Warner Brothers’ 2013 science fiction monster flick Pacific Rim, which features the humanity uniting to combat colossal monster invaders before winning the end-game in Hong Kong, was a blockbuster in China. The movie reaped 695 million yuan (US$112 million) at the box office, the highest among the 34 imported movies in the country last year.
Yet despite the enthusiastic reception among the Chinese audience, one thing for sure is that the American filmmaker won’t get the bulk of the money — no more than a quarter of the total — thanks to a fixed revenue distribution arrangement. The majority is bagged by the state-owned China Film Group (CFG), which has a monopoly in movie importation. In the case of Pacific Rim, China Film Group raked in over 500 million yuan, according to Beijing News.
Although no specific figures are available as to how much CFG earned from imported productions, these films altogether grossed over 9 billion yuan last year in China and they are certainly a crucial source of income for the firm.
China sets annual quota for foreign movies in the name of protecting homegrown productions. In 2012, the quota was increased to 34 movies a year. Being the only sizable state-owned cultural and entertainment conglomerate that covers the entire process from filming to distribution, CFG has taken the import business in its back pocket.
Now, gains are accruing from Walt Disney’s Captain America: The Winter Soldier, which has also received critical acclaim and become a smash hit since its Chinese premiere last week. The movie raked in total box office collection of 302 million yuan as of April 7, and CFG will keep rolling in the dough.
Various media reports have indicated, citing a senior Publicity Department official of the Chinese Communist Party, that authorities are mulling a plan that may authorize China National Culture and Art Corp., a state-owned enterprise under the Ministry of Culture, to import movies from overseas starting from this summer. An official from the State Administration of Press, Publication, Radio, Film and Television, which oversees the media and film industry, has however refuted the rumor.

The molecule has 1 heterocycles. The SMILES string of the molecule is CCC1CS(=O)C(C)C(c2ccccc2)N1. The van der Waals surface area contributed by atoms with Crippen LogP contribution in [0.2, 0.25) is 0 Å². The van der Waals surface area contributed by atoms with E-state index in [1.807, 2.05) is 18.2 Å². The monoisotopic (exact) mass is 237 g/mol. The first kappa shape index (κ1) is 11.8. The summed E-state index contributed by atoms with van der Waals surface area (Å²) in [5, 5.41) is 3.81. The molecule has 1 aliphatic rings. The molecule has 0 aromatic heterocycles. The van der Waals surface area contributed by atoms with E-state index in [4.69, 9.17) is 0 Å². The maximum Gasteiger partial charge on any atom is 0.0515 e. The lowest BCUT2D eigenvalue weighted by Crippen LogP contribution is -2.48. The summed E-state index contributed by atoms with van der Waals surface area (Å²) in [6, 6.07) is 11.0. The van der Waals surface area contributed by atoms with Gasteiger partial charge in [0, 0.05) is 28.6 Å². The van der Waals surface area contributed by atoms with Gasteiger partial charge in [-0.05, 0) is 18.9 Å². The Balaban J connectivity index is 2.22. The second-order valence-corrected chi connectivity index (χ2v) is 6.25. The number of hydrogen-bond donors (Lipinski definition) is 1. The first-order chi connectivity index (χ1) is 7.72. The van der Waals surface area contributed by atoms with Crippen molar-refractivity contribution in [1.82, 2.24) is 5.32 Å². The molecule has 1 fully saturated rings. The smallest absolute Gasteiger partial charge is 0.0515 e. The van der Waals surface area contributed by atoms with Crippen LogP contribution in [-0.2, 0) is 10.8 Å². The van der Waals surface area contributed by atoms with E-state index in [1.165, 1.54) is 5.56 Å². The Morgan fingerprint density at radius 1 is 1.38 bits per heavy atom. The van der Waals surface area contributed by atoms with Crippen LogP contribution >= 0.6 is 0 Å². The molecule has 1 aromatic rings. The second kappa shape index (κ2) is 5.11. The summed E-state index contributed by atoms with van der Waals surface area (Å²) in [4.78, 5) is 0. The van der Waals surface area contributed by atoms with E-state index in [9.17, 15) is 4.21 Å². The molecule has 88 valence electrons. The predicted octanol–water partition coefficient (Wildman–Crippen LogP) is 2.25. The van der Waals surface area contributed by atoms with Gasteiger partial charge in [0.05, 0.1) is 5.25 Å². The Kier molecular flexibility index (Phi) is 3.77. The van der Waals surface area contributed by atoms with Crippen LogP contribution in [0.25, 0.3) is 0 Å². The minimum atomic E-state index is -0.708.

Analysts say CFG has lost its edge as private filmmakers such as Huayi Brothers (300027.CN), Enlight Media (300251.CN), BlueFocus Communication (300058.CN), Huace Film & TV (300133.CN) and HualuBaina Film & TV (300291.CN) have gained ground with hit productions. Although CFG also holds some stake in films made by these companies, its role is only limited to distribution.
While some of the domestic productions from private firms have taken the country by storm, most of CFG’s indigenous films, such as The Founding of a Republic and The Founding of a Party, feature heavy propaganda. The two titles mentioned above, for instance, garnered weak box office collections relative to the hefty investment. In such a scenario, importing overseas productions, mostly from Hollywood, has become the cash cow for CFG.
It is still unclear whether regulators will remove barriers and allow more companies, especially private ones, to import films. But CFG is sparing no effort to fend off potential threats. The company, which also runs cinema chains across the country and owns half of China’s top ten cinemas as measured by box office, is said to have banned some competing chain operators like Wanda Cinemas from screening hotly anticipated Hollywood films such as the Transformers series in a bid to weed out rivals.
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